It’s sooo easy. Easy as one, two, one, two.
All you actually gotta do is get involved. Actually, properly involved. Marchin’ and donatin’ and commiseratin’ online are all fine things to do, but you gotta walk the talk. Otherwise that shit will stew. Take it from me.
The sad story I see unfolding before me in San Francisco boggles my mind because we have so many tools at our disposal not to have the problems that we have. You know what I’m puttin’ down, so pick it up. We got the homeless/unhoused/vagrant issue (call it what you want), and the criminal element within that group, and the addicted among them, too; and we have a democratic, liberal local government that is willing and able to help and provide but is somehow clobbered by…som’in’ (something more than its good intentions – and you know about those); and yet. And yet, yeah, nothing changes and nothing may never change any time soon.
Unless you get involved, too.
I got involved, and I’m already seeing a little bit of a difference on my streets. Here’s what you can do to make a difference.
Step 1: Get in formation.
If you and your neighbors have seen or experienced crimes (of opportunity, like repeated break-ins or package theft, to give but two examples), gather your security pics and footage. If you have noticed recurring shady characters repeatedly roaming your streets, take the time to record informational details that could be useful to our police.
Get organized and get to knockin’ on your neighbors’ doors and find out whether they have encountered similar situations. Strength in numbers is a real thing. It takes a village, after all.
Step 2: Call your local police department and find out when its captain holds their open-to-the-public monthly meeting.
They already should be hosting one, but, if they’re not, do not throw away your shot and suggest they put one in the books ASAP. Also, write ’em a letter.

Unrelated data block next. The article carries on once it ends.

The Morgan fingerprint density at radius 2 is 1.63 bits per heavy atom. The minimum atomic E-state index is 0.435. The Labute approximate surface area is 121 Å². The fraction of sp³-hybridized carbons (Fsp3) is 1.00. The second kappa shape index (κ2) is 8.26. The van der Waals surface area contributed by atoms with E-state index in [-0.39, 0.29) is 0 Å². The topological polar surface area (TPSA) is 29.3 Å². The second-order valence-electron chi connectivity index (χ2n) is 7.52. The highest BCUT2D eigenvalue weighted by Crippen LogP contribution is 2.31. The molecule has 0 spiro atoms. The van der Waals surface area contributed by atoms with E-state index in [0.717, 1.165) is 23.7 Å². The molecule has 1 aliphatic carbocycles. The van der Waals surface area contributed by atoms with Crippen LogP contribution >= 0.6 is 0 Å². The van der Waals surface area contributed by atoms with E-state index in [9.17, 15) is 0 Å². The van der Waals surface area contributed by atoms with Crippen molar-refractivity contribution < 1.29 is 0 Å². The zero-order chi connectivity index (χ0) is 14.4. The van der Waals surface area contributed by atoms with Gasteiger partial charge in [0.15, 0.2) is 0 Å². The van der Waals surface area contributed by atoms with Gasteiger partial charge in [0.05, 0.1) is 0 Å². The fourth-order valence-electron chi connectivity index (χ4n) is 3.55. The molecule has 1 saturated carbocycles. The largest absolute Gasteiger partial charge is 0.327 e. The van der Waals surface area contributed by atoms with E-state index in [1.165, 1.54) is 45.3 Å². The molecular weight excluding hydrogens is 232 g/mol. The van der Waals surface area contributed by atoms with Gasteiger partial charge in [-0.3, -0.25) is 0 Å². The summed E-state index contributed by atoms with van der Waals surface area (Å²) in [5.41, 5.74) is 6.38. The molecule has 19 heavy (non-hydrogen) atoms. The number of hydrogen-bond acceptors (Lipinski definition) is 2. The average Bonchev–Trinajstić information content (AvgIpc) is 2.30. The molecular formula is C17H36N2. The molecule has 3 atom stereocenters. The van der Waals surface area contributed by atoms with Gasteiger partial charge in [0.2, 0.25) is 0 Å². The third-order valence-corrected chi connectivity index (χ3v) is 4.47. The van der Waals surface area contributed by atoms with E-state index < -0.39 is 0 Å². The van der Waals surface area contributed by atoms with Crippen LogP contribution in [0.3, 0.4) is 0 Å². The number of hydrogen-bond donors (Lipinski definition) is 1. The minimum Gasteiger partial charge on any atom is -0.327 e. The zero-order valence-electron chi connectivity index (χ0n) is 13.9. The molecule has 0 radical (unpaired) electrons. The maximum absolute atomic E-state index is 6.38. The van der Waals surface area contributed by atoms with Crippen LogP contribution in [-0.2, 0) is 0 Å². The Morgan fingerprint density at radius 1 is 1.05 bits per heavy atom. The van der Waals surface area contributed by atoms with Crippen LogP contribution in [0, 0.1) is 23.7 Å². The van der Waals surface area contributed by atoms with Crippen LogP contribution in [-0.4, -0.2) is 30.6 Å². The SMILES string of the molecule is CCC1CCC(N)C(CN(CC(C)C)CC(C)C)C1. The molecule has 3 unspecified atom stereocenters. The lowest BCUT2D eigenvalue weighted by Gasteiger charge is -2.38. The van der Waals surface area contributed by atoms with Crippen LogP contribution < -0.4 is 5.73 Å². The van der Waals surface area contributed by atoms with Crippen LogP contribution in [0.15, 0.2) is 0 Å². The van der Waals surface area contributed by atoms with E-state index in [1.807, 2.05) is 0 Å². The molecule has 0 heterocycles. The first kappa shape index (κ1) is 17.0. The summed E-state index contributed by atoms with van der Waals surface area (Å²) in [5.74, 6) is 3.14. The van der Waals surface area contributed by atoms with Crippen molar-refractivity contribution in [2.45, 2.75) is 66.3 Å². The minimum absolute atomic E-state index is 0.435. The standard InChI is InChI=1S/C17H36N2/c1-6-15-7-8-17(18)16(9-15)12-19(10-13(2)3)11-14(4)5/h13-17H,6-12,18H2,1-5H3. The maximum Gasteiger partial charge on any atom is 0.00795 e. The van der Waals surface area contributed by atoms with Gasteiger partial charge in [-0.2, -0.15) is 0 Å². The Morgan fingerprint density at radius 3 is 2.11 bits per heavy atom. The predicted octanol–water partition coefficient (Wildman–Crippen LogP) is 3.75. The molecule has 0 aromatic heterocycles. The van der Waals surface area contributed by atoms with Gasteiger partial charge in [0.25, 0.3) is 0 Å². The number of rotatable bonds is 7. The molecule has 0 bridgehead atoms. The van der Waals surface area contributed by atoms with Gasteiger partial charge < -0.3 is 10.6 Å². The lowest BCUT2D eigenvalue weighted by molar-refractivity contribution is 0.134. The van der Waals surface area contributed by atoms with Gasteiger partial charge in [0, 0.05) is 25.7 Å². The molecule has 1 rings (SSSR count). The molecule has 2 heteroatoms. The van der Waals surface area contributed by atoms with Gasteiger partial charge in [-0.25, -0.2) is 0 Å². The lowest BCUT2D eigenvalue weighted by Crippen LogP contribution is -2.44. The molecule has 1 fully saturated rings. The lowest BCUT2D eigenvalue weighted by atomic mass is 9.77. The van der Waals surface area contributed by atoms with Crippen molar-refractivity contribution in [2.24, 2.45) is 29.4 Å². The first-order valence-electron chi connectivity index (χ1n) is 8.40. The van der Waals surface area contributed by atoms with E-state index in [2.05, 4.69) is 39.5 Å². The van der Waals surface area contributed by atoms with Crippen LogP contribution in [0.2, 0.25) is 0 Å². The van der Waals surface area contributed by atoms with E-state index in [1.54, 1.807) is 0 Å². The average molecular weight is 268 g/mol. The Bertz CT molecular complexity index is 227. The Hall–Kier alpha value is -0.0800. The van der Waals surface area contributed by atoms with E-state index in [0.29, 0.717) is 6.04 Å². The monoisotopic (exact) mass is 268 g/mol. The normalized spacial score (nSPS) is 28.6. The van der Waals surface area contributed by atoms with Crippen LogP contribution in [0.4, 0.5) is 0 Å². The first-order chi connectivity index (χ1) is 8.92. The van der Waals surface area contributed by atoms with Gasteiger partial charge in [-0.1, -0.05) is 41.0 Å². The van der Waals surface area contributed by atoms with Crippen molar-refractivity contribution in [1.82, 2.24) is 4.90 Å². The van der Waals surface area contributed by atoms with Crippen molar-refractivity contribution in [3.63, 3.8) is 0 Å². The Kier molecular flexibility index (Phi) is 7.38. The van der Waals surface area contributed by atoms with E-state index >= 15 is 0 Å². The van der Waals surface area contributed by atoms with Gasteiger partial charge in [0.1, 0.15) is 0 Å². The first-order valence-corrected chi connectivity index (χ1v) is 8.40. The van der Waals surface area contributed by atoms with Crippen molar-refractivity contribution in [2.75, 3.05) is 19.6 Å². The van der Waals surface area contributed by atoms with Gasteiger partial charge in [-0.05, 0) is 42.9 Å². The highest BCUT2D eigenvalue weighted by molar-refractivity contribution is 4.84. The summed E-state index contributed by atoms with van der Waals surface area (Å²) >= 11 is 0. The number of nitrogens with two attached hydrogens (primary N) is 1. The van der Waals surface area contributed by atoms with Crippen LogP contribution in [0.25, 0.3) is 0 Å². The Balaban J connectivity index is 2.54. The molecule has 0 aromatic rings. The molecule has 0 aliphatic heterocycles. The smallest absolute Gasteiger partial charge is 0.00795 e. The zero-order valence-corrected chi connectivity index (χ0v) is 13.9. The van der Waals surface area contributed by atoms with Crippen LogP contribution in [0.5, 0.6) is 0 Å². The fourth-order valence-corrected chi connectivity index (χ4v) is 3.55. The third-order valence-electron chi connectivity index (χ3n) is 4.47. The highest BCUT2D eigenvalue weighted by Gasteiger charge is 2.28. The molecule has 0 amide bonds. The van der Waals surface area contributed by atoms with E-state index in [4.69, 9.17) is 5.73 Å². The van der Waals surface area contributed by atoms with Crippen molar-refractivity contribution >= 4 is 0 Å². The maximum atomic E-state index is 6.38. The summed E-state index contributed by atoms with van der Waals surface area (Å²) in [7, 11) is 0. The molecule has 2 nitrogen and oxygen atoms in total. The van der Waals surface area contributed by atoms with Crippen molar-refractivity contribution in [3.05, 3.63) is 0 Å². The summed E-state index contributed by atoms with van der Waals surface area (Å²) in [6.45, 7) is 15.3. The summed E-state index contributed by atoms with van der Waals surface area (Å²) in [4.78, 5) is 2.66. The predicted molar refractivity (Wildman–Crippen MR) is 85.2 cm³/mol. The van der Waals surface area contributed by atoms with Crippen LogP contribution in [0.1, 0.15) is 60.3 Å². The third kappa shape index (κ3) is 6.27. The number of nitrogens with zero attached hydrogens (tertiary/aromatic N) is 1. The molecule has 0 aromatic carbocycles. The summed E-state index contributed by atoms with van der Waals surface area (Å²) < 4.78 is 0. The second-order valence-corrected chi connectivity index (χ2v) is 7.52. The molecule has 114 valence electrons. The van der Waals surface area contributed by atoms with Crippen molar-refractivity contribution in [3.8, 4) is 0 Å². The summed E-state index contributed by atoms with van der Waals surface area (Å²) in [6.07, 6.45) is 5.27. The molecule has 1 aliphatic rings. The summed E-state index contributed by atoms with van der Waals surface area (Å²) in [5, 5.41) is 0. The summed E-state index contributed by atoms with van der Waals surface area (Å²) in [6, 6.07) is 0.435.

The captain of SFPD Northern, Joseph Engler, noted during his March meet (he holds one every
first second Tuesday evening of the month) – and I’m paraphrasing here – that a letter, a handwritten missive, stands apart from, say, the multiple myriad calls and emails that the department receives and, indeed, may go a long way in contextualizing matters because letters require effort and focus, and they kinda show you care the best (I mean, who doesn’t like getting a letter).
By attending Capt. Engler’s meeting I learned about the strategy in play to curb criminality in our corners (yes, trust, there is one). I communicated certain expectations and offered reasonable alternatives to the status quo; I let my concerns and worries be heard. An exchange of ideas took place. A meaningful, real relationship was forged.
Step 3: Contact your district’s supervisor and ask for an audience with you and a small but representative group of neighbors, at their offices at City Hall or at a convenient, preferably private neighbors hub.
Put together an agenda, strategize your presentation, and make sure you make it right so you can keep the meeting tight. Remain consistent, remain persistent. If you’re really lucky, you will encounter an engaged, motivated individual ready, at the very least, to listen. Shout-out to the new District 6 supervisor, Matt Haney, and his staff, with whom a neighbor and I met at another neighbor’s building late in March in order to explain our needs (i.e., the priorities that will make our corner of San Francisco that much more of a physically, mentally, and spiritually safe space for all involved) and see about getting those needs met.
These are but three easy steps that I know from experience will make you a better neighbor and resident and provide you a bit o’ solace.